Tag: income

Some Ideas For Successful Podcasting

If there’s one thing many people agree on, it’s that podcasts are not an easy way of earning income (although is there truthfully any easy way online?).  John Corcoran’s look at some of your options is a good place both for new ‘casters and old hands. One of them stood out for me: Jared Easley, co-founder with Dan Franks of the podcasting conference Podcast Movement, suggests new podcasters use Patreon to generate revenue for their show, which allows a podcaster to accept contributions from listeners. While the strategy may not yield huge dollars, Easley says that “crowdfunding is a form of a litmus test

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The reality of living from YouTube earnings

It’s hard. Really hard. Unless you can get right to the top of the pile, it’s going to be incredibly difficult to live from social media video views. At least that’s the viewpoint of Gaby Dunn in a sobering article on the business of vlogging: I’m 27 years old and have been building an online following for 10 years, beginning with a popular Livejournal I wrote in high school. A couple of years ago, after moving to Los Angeles, I made the transition from freelance writing to creating online video. The channel I have with my best friend Allison Raskin,

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Just how much of a financial cliff did Rovio drive off with Angry Birds Go?

Jon Jordan puts some numbers on the launch and the income of Rovio’s (rather greedy) freemium karting cart game, Angry Birds Go. While the launch period saw the title perform well, it’s been dropping quickly away from the top of the app downloads and earned revenue charts: Yet as most of the graphs show, the key concern for Rovio will be that while Angry Birds Go! has launched very well in terms of its first three weeks, it’s now tracking downwards in terms of top grossing chart position, particularly on the more volatile App Store. Lots of graphs and stats to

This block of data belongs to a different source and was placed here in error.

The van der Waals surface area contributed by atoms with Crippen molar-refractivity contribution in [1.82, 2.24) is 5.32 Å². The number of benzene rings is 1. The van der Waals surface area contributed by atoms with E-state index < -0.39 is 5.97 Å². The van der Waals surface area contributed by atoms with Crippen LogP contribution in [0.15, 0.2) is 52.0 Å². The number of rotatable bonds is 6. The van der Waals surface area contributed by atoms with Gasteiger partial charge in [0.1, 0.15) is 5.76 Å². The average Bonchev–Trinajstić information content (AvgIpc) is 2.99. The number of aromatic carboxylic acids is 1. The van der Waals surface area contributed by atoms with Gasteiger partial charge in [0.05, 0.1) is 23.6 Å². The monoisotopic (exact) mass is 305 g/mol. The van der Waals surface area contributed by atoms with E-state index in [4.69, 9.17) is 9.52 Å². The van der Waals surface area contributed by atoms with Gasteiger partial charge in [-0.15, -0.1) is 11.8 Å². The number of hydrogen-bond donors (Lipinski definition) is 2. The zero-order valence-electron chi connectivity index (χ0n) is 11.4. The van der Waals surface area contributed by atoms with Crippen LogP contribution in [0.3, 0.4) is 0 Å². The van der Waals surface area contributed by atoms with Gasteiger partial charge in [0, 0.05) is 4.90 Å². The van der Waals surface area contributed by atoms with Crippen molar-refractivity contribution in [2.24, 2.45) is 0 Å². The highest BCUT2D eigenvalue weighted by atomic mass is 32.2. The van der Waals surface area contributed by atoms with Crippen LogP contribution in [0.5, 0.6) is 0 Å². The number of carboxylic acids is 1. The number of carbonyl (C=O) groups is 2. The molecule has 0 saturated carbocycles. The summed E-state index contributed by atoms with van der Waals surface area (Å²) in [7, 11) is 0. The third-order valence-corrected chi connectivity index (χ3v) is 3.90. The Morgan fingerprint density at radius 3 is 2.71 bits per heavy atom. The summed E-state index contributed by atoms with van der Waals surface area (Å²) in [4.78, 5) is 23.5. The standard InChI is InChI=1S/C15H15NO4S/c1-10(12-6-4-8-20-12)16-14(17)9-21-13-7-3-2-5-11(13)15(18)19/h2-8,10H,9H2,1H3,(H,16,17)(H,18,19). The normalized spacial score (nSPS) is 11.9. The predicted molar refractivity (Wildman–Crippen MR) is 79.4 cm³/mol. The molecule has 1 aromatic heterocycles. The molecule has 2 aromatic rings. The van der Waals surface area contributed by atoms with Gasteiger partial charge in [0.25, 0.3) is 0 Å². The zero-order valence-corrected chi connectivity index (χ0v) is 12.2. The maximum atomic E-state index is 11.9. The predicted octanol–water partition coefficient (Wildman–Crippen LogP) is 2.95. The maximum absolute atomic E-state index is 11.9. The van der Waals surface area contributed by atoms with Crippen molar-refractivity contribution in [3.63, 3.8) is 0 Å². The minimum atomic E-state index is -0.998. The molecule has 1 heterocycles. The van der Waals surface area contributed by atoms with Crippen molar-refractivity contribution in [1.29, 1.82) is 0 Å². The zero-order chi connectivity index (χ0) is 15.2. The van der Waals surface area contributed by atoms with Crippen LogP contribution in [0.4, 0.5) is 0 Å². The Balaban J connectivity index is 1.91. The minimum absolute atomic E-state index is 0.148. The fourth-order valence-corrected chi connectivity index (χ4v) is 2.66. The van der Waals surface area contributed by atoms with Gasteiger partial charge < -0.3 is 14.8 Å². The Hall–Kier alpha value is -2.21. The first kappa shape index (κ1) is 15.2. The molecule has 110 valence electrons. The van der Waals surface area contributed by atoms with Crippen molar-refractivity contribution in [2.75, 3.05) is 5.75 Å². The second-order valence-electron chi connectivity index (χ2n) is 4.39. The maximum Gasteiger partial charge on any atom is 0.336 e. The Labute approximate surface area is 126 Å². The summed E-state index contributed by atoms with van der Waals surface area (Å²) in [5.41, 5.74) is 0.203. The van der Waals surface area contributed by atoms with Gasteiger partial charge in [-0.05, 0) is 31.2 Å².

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Gerry Rafferty sang “take the money and run”, but where’s the money in music today?

I’ve spent this week talking to music labels (three, to be exact, none of which would allow attribution for anything that they said), previously-huge artists and those who one day will be. My  goal was to find out how artists were finding ways to make money in an era where digital piracy is rampant. As many people as you’ll talk to, that’s how many different stories that you’ll find. But some of the people who would allow themselves to be quoted had some great insight and we’ll talk about that here. The Next Web talks to a Steve Lawson about

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Spotify is no friend of the independent musician

Matthew Ebel: If 10,000 people buy a track from iTunes, I can pay off my credit cards and keep making music. If 10,000 people listen to a track on Spotify, I earn $13 and change. Spotify may have spent all their effort on the US launch to woo the big labels, but I’m more concerned about how much of an impact this will have on smaller bands and individuals. I doubt U2 would notice the impact of Spotify either way, but fifty album sales can have a noticeable effect on the indie musicians. Support good music, don’t just stream Spotify

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